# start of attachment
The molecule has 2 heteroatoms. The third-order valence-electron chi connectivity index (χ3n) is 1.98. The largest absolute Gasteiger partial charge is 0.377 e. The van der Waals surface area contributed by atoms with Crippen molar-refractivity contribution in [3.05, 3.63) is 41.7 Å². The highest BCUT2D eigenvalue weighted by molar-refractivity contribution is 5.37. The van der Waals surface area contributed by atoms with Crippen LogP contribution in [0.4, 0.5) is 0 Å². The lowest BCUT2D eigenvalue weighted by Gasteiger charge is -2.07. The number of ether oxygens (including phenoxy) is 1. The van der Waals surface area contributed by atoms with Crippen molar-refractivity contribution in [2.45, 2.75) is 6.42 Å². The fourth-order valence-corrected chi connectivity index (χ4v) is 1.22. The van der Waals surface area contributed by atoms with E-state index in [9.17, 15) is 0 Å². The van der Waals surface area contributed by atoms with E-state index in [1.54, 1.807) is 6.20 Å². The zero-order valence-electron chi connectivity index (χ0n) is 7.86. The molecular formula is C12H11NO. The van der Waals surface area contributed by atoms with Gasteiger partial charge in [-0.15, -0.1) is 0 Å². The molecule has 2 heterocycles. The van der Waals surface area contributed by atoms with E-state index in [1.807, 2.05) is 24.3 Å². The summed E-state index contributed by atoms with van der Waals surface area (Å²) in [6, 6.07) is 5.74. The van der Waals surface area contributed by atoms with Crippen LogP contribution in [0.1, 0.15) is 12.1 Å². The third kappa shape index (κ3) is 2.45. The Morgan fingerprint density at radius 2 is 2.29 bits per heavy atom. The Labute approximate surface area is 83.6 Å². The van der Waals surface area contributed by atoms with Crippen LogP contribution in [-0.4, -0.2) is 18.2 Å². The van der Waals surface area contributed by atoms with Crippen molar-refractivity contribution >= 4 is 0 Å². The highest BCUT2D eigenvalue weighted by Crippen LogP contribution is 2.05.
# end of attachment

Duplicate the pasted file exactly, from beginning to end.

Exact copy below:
The molecule has 2 heteroatoms. The third-order valence-electron chi connectivity index (χ3n) is 1.98. The largest absolute Gasteiger partial charge is 0.377 e. The van der Waals surface area contributed by atoms with Crippen molar-refractivity contribution in [3.05, 3.63) is 41.7 Å². The highest BCUT2D eigenvalue weighted by molar-refractivity contribution is 5.37. The van der Waals surface area contributed by atoms with Crippen LogP contribution in [0.4, 0.5) is 0 Å². The lowest BCUT2D eigenvalue weighted by Gasteiger charge is -2.07. The number of ether oxygens (including phenoxy) is 1. The van der Waals surface area contributed by atoms with Crippen molar-refractivity contribution in [2.45, 2.75) is 6.42 Å². The fourth-order valence-corrected chi connectivity index (χ4v) is 1.22. The van der Waals surface area contributed by atoms with E-state index in [9.17, 15) is 0 Å². The van der Waals surface area contributed by atoms with E-state index in [1.54, 1.807) is 6.20 Å². The zero-order valence-electron chi connectivity index (χ0n) is 7.86. The molecular formula is C12H11NO. The van der Waals surface area contributed by atoms with Gasteiger partial charge in [-0.15, -0.1) is 0 Å². The molecule has 2 heterocycles. The van der Waals surface area contributed by atoms with E-state index in [1.807, 2.05) is 24.3 Å². The summed E-state index contributed by atoms with van der Waals surface area (Å²) in [6, 6.07) is 5.74. The van der Waals surface area contributed by atoms with Crippen LogP contribution in [0.1, 0.15) is 12.1 Å². The third kappa shape index (κ3) is 2.45. The Morgan fingerprint density at radius 2 is 2.29 bits per heavy atom. The Labute approximate surface area is 83.6 Å². The van der Waals surface area contributed by atoms with Crippen LogP contribution in [-0.4, -0.2) is 18.2 Å². The van der Waals surface area contributed by atoms with Crippen molar-refractivity contribution >= 4 is 0 Å². The highest BCUT2D eigenvalue weighted by Crippen LogP contribution is 2.05.